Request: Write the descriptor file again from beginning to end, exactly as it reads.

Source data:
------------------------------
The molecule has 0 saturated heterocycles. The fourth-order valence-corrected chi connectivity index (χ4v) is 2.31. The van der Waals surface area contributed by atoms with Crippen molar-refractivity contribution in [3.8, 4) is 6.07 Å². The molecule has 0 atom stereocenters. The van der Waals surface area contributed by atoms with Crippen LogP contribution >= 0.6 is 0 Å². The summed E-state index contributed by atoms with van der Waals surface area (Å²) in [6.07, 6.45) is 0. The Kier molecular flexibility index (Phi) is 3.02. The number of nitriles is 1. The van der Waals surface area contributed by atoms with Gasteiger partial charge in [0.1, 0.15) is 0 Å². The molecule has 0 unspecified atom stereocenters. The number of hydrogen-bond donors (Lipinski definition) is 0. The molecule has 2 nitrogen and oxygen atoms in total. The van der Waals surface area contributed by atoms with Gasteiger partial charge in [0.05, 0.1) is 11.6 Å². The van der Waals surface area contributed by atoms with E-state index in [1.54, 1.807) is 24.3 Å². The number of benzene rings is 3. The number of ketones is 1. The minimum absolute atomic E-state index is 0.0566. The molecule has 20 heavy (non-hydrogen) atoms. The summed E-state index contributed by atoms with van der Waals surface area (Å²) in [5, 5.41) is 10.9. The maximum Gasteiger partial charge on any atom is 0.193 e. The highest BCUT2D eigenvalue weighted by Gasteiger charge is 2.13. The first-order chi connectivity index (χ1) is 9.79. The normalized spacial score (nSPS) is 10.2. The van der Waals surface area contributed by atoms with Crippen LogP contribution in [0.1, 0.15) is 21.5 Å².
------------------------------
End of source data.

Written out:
The molecule has 0 saturated heterocycles. The fourth-order valence-corrected chi connectivity index (χ4v) is 2.31. The van der Waals surface area contributed by atoms with Crippen molar-refractivity contribution in [3.8, 4) is 6.07 Å². The molecule has 0 atom stereocenters. The van der Waals surface area contributed by atoms with Crippen LogP contribution >= 0.6 is 0 Å². The summed E-state index contributed by atoms with van der Waals surface area (Å²) in [6.07, 6.45) is 0. The Kier molecular flexibility index (Phi) is 3.02. The number of nitriles is 1. The van der Waals surface area contributed by atoms with Gasteiger partial charge in [0.1, 0.15) is 0 Å². The molecule has 0 unspecified atom stereocenters. The number of hydrogen-bond donors (Lipinski definition) is 0. The molecule has 2 nitrogen and oxygen atoms in total. The van der Waals surface area contributed by atoms with Gasteiger partial charge in [0.05, 0.1) is 11.6 Å². The van der Waals surface area contributed by atoms with E-state index in [1.54, 1.807) is 24.3 Å². The number of benzene rings is 3. The number of ketones is 1. The minimum absolute atomic E-state index is 0.0566. The molecule has 20 heavy (non-hydrogen) atoms. The summed E-state index contributed by atoms with van der Waals surface area (Å²) in [5, 5.41) is 10.9. The maximum Gasteiger partial charge on any atom is 0.193 e. The highest BCUT2D eigenvalue weighted by Gasteiger charge is 2.13. The first-order chi connectivity index (χ1) is 9.79. The normalized spacial score (nSPS) is 10.2. The van der Waals surface area contributed by atoms with Crippen LogP contribution in [0.1, 0.15) is 21.5 Å².